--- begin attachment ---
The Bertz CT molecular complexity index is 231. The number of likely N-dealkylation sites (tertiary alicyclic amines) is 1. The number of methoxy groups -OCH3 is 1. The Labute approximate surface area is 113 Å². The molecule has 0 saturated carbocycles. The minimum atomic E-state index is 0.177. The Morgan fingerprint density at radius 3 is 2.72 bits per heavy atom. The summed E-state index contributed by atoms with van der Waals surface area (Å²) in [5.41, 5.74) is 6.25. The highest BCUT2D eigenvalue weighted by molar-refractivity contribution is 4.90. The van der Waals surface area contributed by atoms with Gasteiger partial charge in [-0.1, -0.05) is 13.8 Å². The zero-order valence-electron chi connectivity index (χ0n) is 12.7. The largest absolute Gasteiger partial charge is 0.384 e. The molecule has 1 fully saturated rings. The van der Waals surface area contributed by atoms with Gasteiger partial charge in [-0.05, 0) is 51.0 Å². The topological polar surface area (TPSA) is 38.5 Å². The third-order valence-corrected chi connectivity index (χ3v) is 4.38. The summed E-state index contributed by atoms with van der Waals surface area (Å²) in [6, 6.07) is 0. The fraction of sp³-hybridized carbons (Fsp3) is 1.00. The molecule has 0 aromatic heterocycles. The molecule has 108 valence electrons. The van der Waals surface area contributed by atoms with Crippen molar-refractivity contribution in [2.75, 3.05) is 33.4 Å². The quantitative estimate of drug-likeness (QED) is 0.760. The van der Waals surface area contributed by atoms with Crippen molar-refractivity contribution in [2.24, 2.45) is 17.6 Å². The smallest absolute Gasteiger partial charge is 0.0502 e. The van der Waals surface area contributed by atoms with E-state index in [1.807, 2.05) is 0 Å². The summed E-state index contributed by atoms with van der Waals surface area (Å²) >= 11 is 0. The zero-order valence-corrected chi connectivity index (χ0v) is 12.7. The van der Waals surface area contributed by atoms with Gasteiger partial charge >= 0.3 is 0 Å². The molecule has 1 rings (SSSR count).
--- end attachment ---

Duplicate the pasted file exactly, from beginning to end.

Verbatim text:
The Bertz CT molecular complexity index is 231. The number of likely N-dealkylation sites (tertiary alicyclic amines) is 1. The number of methoxy groups -OCH3 is 1. The Labute approximate surface area is 113 Å². The molecule has 0 saturated carbocycles. The minimum atomic E-state index is 0.177. The Morgan fingerprint density at radius 3 is 2.72 bits per heavy atom. The summed E-state index contributed by atoms with van der Waals surface area (Å²) in [5.41, 5.74) is 6.25. The highest BCUT2D eigenvalue weighted by molar-refractivity contribution is 4.90. The van der Waals surface area contributed by atoms with Gasteiger partial charge in [-0.1, -0.05) is 13.8 Å². The zero-order valence-electron chi connectivity index (χ0n) is 12.7. The largest absolute Gasteiger partial charge is 0.384 e. The molecule has 1 fully saturated rings. The van der Waals surface area contributed by atoms with Gasteiger partial charge in [-0.05, 0) is 51.0 Å². The topological polar surface area (TPSA) is 38.5 Å². The third-order valence-corrected chi connectivity index (χ3v) is 4.38. The summed E-state index contributed by atoms with van der Waals surface area (Å²) in [6, 6.07) is 0. The fraction of sp³-hybridized carbons (Fsp3) is 1.00. The molecule has 0 aromatic heterocycles. The molecule has 108 valence electrons. The van der Waals surface area contributed by atoms with Crippen molar-refractivity contribution in [2.75, 3.05) is 33.4 Å². The quantitative estimate of drug-likeness (QED) is 0.760. The van der Waals surface area contributed by atoms with Crippen molar-refractivity contribution in [2.24, 2.45) is 17.6 Å². The smallest absolute Gasteiger partial charge is 0.0502 e. The van der Waals surface area contributed by atoms with E-state index in [1.807, 2.05) is 0 Å². The summed E-state index contributed by atoms with van der Waals surface area (Å²) >= 11 is 0. The zero-order valence-corrected chi connectivity index (χ0v) is 12.7. The van der Waals surface area contributed by atoms with Gasteiger partial charge >= 0.3 is 0 Å². The molecule has 1 rings (SSSR count).